GUNNISON, Colo. — Aspen trees, with their quivering, delicate foliage and the warm glow of color they spread across the high country of the Rocky Mountains this time of year, have an emotional appeal that their stolid, prickly evergreen cousins do not.
So tree lovers and scientists alike felt the impact when the aspen in the West started dying around 2004 — withering away in a broad band from here in southwest Colorado through the mountains of Utah, Arizona, and New Mexico and into Wyoming.
“There’s definitely something powerful about these trees,” said James Worrall, a forest pathologist for the United States Forest Service, gazing at a brilliant yellow swath of healthy aspen in a stand in the mountains here, about four hours southeast of Denver.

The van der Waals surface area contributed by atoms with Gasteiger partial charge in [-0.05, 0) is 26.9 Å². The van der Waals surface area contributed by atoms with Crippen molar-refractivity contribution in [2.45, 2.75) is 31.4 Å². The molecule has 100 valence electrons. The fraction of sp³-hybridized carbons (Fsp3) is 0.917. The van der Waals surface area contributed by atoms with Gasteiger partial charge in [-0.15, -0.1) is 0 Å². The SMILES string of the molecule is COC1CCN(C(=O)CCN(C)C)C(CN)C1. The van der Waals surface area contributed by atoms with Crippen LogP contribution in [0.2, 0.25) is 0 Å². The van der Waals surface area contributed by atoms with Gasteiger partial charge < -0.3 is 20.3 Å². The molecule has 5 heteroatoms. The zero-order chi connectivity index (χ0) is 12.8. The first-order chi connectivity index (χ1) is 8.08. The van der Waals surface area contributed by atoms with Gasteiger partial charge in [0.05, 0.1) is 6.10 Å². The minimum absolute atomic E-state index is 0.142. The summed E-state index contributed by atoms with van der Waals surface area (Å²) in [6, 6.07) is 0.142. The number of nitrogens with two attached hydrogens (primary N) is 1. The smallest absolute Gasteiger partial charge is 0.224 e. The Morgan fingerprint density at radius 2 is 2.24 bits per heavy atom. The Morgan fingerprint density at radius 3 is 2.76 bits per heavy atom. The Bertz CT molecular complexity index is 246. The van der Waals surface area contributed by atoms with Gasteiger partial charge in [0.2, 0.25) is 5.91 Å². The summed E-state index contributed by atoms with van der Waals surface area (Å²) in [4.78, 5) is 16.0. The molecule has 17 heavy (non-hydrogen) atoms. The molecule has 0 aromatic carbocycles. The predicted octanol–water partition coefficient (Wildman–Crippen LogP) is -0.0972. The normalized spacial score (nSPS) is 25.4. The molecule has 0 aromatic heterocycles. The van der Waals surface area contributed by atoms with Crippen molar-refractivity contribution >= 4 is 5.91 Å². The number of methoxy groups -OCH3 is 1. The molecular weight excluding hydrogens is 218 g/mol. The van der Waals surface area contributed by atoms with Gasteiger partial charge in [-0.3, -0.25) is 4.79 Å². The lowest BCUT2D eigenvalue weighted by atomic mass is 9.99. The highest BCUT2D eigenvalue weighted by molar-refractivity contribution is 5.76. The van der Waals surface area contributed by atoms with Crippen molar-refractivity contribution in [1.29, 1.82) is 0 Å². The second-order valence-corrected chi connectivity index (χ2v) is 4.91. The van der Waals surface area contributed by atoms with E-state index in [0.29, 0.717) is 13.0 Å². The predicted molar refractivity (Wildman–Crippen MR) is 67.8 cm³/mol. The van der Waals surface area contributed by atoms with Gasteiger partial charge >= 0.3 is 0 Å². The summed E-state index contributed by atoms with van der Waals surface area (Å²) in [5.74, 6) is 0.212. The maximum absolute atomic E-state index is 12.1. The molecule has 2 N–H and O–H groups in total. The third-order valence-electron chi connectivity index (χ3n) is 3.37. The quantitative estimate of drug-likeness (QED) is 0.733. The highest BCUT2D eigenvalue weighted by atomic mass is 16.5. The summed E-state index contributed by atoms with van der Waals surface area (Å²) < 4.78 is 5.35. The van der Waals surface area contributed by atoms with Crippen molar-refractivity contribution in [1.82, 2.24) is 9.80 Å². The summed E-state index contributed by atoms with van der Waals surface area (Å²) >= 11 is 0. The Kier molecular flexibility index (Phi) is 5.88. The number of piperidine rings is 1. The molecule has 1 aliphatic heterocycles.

“It’s partly, I think, an emotional impression,” he said. “Partly a very real impression that the aspen is very important in our forests — hydrologically, biologically, to wildlife, every kind of way you can imagine.”
The good news is that the phenomenon known as sudden aspen decline, or SAD, appears to have stabilized, Dr. Worrall and other researchers say. Individual trees are still dying, since the process can take years to unfold, but many stands of trees are holding their ground against any new onset.